East African Community (EAC) postpone S.Sudan, Somali admission


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R.B

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R.B

R.B

JF-Expert Member
Joined May 10, 2012
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South Sudan and Somalia will have to wait longer to join the East African Community (EAC) after the Heads of State summit in Nairobi, yesterday, again deferred their decision on the two countries applications.
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South Sudan applied for entry into the EAC only months after it seceded from Sudan, last year, while Somalia submitted its application in February 2012.

In April this year, regional leaders meeting in Bujumbura deferred their decision on the country’s application to November.
However, a communiqué issued at the end of the summit yesterday indicates that the Council of Ministers, the decision making body of the bloc was directed to conduct more negotiations with the newly independent country, while taking into consideration the findings in the verification committee’s report.
The decision was reached after the regional leaders received the progress report on Juba’s admissibility to the Community.
The previous summit had asked the Council to verify whether the applicant was meeting the criteria as stipulated by the treaty.
The reasons for deferring the two countries admission were not clear.
But at a past forum in Nairobi, Kenya’s East African Community minister Musa Sirma said sporadic cases of conflict between Juba and its northern neighbour could hurt the country’s bid to join the EAC.
The EAC treaty sets out conditions for membership, including adherence to universally acceptable principles of good governance, democracy, rule of law, observance of human rights and social justice.
It also stipulates that for a country to be allowed membership, it should be able to contribute towards the strengthening of integration within the region; geographical proximity between it and partner states and establishment and maintenance of a market driven economy.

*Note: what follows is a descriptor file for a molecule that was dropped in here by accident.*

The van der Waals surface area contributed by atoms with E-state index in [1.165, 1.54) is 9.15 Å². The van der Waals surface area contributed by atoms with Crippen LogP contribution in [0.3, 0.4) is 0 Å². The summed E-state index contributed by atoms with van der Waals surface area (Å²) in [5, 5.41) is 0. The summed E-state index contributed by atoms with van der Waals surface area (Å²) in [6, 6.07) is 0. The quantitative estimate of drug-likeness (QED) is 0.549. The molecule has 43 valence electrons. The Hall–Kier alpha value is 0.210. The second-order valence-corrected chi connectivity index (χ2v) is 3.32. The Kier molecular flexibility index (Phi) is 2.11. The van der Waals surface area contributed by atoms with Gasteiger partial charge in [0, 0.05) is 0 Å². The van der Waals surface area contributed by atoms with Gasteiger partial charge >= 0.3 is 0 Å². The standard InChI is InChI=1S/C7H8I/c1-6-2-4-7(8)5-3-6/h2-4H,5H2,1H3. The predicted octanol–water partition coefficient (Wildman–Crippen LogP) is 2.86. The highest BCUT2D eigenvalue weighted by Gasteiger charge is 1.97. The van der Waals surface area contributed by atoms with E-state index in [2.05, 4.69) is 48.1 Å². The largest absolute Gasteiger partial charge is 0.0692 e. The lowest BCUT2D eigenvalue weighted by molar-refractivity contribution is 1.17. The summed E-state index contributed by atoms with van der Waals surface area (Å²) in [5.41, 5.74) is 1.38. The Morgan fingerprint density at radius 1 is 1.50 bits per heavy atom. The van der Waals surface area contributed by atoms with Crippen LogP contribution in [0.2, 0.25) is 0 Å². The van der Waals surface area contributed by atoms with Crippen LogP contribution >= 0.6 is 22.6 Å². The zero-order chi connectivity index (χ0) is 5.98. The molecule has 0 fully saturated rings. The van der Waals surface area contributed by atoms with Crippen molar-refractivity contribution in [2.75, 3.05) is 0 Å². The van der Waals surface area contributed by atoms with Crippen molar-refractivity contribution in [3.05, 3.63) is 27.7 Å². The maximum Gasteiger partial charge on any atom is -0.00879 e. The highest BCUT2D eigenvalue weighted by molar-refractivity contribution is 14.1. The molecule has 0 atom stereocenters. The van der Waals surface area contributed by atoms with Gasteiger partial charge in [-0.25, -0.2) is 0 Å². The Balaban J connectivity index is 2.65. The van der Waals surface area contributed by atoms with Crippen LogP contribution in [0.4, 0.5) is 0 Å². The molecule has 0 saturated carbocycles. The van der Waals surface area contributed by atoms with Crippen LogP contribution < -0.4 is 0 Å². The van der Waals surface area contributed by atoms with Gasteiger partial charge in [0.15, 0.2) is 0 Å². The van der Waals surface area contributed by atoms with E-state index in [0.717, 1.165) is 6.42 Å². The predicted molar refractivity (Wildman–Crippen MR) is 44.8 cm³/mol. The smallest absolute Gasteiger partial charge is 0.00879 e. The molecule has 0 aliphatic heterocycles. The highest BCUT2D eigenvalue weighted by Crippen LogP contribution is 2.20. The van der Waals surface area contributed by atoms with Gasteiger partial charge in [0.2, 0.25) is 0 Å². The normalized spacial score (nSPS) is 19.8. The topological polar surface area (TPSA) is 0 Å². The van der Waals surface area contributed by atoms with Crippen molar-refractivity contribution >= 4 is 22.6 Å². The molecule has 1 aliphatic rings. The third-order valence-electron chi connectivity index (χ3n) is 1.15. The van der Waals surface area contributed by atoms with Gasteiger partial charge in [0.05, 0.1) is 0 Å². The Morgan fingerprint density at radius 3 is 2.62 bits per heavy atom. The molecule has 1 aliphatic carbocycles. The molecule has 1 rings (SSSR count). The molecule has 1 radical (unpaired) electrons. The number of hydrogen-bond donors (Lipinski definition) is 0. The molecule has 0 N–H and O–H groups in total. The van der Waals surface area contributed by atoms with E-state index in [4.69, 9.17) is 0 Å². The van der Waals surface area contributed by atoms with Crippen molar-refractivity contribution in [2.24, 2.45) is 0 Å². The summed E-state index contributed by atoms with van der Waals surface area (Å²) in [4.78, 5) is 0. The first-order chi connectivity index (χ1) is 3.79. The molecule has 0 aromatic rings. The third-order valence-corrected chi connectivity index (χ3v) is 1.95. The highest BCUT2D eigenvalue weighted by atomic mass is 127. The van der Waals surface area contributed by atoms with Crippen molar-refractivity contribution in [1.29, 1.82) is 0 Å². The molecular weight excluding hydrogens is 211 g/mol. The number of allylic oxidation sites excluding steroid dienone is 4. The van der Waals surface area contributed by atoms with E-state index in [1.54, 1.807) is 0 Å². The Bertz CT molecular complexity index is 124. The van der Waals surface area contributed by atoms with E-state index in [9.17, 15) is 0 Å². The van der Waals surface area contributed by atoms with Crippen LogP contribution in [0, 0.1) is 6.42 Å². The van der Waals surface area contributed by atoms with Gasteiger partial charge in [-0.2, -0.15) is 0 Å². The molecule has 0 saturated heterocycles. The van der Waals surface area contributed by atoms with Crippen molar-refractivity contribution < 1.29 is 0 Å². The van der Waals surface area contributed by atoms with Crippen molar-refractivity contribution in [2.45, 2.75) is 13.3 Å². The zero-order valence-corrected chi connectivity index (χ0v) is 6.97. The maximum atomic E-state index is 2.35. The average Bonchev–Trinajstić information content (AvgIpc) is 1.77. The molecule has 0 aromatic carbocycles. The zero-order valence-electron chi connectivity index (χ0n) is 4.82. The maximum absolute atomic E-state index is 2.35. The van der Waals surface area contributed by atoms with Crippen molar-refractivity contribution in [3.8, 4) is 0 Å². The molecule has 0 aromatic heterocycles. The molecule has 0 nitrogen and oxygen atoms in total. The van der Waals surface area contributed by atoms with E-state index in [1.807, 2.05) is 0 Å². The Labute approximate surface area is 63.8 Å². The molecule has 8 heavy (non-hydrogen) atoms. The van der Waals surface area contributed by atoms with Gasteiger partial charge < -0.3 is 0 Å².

On Somalia’s application, the summit also directed the Council to engage the federal republic of Somalia and undertake a verification process of the application and report at the 15th summit of EAC Heads of State.
While undertaking this process, the Council of Ministers will explore ways for the EAC to work constructively with the federal republic of Somalia on this matter.
Speaking at the meeting, the new chairman of the summit Uganda’s President Yoweri Kaguta Museveni emphasised the need to utilise all the available resources to spur the integration.
“As we continue with our integration process, we need to always evaluate the factors available to us: the land area, the minerals, the water and the human resource. These are all important and must be treasured,” Museveni said.
He noted that the human resource, however, is the greatest wealth of Africa – they are the consumers, the innovators, the workers, it is the greatest stimulus to production.
“ China and India have again proved this, if it needs any proof. They have become magnets of global growth precisely because of that vast human resource. This is one of the greatest factors I value about East Africa,” he said.
The summit also approved the different protocols including EAC protocol on peace and security, protocol on information, communications and technology networks.
In 2011, during the Heads of State summit in Bujumbura, Burundi, the summit rejected Khartoum’s application on the grounds that the latter did not meet the Community’s requirements as stipulated in the treaty.
Meanwhile, the summit noted the progress of the regional initiative, through the International Conference on the Great Lakes Region (ICGLR), aimed at re-establishing constitutional order, peace and security in the Kivu region of the Democratic Republic of Congo (DRC)- in the face of the insurgence by militia groups including the M23 and expressed the summit’s full support to the regional undertaking.
The summit also congratulated Rwanda upon the recent election as a non-permanent member of the United Nations Security Council, urging the country to use this opportunity to advance the cause and interest of Africa in general and East Africa in particular.
 

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